A fragrant, sizzling turkey with crispy skin and creamy gravy, a table surrounded by family and friends, and beautiful autumn weather — no wonder Thanksgiving is such a beloved holiday in Canada and the United States alike. But while both countries celebrate the holiday, there are a number of differences worth noting.
Whether you’re planning on celebrating the holiday with Canadian family members, you’re looking to make a Canadian expat feel welcome in your home, or you’re simply curious, these are nine key things to know about Canadian Thanksgiving.
1. Canadian Thanksgiving Takes Place In October
Thanksgiving in Canada always falls on the second Monday in October — well before Americans are even thinking of buying their turkey! It’s been this way since 1957, when the government finally settled on an official date. Before that, it was celebrated on Remembrance Day (November 11), and, in early days, any time between April and November.
2. Canadian Thanksgiving Has Been Celebrated For Different Reasons
It’s not surprising that Thanksgiving is a popular holiday in Canada — the earliest known Canadian Thanksgiving celebration predated the first Thanksgiving in the U.S.!
The first Thanksgiving in Canada took place all the way back in 1578, when the English explorer Martin Frobisher and his crew had a special feast to thank God for granting them safe passage through Northern Canada. By 1859, Protestant ministers were petitioning the government for an official day of thanks for the harvest. Other Canadian Thanksgiving celebrations were held in gratitude for being spared the bloodshed of the American Civil War and to celebrate the Prince of Wales recovering from serious illness in 1872.
However, most Canadians today would tell you that Canadian Thanksgiving is simply a celebration of the harvest season and the community. When you think about it, that’s as good an explanation as any!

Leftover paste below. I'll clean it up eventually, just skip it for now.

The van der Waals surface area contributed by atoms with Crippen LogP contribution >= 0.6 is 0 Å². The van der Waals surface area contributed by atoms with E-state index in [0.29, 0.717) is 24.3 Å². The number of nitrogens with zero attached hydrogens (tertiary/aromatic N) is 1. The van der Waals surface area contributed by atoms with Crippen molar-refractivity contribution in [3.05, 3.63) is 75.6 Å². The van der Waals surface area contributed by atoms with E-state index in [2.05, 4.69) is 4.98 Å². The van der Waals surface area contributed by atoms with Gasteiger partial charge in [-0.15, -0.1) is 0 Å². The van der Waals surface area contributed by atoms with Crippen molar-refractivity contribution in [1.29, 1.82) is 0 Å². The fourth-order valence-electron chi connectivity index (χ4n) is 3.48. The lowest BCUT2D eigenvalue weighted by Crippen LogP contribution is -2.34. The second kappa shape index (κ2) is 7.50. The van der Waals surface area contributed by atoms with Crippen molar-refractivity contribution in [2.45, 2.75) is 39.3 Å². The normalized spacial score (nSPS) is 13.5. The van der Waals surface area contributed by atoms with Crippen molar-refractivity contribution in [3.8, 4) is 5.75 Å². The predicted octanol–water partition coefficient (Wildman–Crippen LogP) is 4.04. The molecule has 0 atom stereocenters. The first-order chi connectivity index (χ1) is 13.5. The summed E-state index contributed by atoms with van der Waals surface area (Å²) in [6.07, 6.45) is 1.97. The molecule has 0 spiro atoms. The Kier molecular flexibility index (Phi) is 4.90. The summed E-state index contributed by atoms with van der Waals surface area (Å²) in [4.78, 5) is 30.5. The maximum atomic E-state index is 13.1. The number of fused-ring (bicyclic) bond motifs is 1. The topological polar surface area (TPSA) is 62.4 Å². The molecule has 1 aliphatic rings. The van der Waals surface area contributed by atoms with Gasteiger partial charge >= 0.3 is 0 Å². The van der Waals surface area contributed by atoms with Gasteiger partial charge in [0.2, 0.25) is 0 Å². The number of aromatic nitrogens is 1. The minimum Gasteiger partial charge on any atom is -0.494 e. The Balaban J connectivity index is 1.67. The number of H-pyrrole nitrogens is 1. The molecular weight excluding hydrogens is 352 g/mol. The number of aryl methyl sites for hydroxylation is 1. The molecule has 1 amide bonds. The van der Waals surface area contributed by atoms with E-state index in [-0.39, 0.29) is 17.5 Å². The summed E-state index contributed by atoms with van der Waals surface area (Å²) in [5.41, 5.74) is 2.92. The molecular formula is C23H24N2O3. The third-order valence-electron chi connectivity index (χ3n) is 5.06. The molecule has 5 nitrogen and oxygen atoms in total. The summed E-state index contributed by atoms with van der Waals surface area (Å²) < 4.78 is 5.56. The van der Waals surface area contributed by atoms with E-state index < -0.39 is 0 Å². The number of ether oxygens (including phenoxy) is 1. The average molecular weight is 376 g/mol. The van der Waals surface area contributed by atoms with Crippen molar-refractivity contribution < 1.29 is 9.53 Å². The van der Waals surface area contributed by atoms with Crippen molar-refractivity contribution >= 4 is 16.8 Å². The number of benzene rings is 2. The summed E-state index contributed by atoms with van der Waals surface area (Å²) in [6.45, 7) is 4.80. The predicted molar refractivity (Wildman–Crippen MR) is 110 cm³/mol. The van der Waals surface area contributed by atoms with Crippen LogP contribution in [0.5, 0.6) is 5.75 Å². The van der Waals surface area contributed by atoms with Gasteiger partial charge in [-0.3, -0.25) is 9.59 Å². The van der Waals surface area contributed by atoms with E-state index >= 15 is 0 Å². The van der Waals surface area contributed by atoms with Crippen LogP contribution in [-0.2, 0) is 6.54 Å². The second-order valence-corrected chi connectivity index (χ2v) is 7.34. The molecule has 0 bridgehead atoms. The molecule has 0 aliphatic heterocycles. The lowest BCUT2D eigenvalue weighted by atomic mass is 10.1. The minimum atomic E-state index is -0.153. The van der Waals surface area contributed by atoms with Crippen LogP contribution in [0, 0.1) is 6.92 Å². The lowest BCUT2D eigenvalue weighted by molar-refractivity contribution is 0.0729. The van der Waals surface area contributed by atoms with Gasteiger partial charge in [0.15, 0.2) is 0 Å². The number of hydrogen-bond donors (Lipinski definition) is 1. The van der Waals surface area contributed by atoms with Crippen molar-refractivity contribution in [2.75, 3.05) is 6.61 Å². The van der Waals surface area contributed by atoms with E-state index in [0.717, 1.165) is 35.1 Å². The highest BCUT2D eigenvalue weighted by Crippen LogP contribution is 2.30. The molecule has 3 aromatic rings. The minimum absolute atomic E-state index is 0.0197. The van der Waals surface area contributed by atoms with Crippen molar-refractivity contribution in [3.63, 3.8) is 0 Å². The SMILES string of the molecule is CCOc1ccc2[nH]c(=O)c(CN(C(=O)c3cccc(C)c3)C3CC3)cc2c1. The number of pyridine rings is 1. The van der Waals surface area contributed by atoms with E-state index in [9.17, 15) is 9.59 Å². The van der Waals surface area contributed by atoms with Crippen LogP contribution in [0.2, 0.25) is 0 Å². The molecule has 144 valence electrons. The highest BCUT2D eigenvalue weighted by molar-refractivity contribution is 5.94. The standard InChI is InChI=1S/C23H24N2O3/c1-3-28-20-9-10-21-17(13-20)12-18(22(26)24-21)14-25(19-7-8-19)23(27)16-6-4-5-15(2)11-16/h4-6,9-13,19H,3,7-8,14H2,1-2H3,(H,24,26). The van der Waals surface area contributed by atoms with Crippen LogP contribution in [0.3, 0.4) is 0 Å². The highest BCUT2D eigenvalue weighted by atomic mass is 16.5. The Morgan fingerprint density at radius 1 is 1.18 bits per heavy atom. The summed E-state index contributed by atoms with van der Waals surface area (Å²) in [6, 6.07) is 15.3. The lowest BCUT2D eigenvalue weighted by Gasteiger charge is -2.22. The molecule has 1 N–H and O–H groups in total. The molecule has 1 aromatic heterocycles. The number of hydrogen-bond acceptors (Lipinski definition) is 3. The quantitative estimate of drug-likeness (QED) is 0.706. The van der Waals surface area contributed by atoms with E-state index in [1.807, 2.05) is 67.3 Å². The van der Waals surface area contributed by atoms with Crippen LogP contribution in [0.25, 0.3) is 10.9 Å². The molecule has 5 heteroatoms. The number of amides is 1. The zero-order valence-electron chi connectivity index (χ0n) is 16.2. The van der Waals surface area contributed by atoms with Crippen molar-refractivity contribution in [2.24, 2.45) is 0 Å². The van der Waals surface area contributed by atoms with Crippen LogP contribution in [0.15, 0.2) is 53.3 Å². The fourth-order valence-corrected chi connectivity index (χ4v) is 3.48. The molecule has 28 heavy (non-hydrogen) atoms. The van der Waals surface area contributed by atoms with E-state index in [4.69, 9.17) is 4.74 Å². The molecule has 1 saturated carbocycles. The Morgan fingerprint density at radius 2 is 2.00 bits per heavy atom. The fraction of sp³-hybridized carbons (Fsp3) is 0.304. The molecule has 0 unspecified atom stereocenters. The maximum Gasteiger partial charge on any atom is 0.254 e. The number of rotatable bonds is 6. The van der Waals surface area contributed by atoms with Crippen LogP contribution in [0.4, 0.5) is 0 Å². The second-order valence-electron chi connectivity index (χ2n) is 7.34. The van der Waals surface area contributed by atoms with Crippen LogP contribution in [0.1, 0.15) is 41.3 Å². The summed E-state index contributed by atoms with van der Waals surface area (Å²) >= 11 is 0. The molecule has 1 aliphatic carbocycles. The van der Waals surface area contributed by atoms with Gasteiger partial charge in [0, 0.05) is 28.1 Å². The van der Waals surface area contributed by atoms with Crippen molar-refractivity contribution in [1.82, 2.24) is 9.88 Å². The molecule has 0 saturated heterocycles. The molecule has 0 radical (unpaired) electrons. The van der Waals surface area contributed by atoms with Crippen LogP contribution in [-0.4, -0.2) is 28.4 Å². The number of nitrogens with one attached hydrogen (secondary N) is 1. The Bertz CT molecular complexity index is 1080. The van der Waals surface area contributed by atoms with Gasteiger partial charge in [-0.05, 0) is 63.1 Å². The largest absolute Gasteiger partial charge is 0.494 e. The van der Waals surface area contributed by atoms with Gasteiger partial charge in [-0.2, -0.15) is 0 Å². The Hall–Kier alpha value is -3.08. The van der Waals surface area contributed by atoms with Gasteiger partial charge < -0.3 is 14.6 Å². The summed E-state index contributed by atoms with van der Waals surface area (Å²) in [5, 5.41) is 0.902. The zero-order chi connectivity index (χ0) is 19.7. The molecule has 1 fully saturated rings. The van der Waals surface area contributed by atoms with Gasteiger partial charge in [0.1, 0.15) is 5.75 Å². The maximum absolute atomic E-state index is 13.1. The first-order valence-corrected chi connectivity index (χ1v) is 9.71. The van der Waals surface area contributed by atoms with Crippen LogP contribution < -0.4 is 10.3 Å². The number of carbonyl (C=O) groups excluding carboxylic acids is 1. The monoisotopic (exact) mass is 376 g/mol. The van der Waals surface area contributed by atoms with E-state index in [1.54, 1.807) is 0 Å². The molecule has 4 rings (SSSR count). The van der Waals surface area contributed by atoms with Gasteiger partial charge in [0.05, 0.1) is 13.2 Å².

3. Canadian Thanksgiving Celebrations Are Very Relaxed
While some Canadians enjoy the festive preparations for a formal Thanksgiving dinner, most families take a very relaxed approach. Dress is casual, and guests are invited to come by early to snack, drink wine, and lend a helping hand in the preparations.
Things are so relaxed that there’s not really any consensus on when the Thanksgiving meal ought to take place. While a lot of families celebrate on Monday evening, Sunday is also very popular, and it’s not unusual for the meal to take place at dinner or even lunchtime on Friday or Saturday. (And, yes, many people attend multiple Thanksgiving meals over the course of the weekend. No shame!)
4. No One’s Thinking About Christmas
When Canadian Thanksgiving is celebrated in early October, Christmas is still a long way off. Canadians tend to think of Halloween as the next big holiday after Thanksgiving, not Christmas. There’s no pressure to find gifts or decorate for the holidays over Thanksgiving weekend. And while just about anything goes when it comes to Thanksgiving desserts, you’re unlikely to find Christmas specialties like peppermint bark, fruitcake, or shortbreads.
5. There’s No Parade
A lot of Canadians enjoy watching the Macy’s Thanksgiving Day Parade during American Thanksgiving, but television doesn’t play a big role in Canadian Thanksgiving. Some die-hard fans will watch Canadian Football League games, but most people are keen to get outside if the weather is nice.
Thanksgiving weekend is when Canadians take scenic drives to see the changing leaves, go for hikes with the family, or tackle outdoor chores like gardening. Those who own a seasonal cottage will often use the long weekend to close up the cottage for the season — in which case, their Thanksgiving dinner might include some creative side dishes to use up whatever food is left in the cupboard!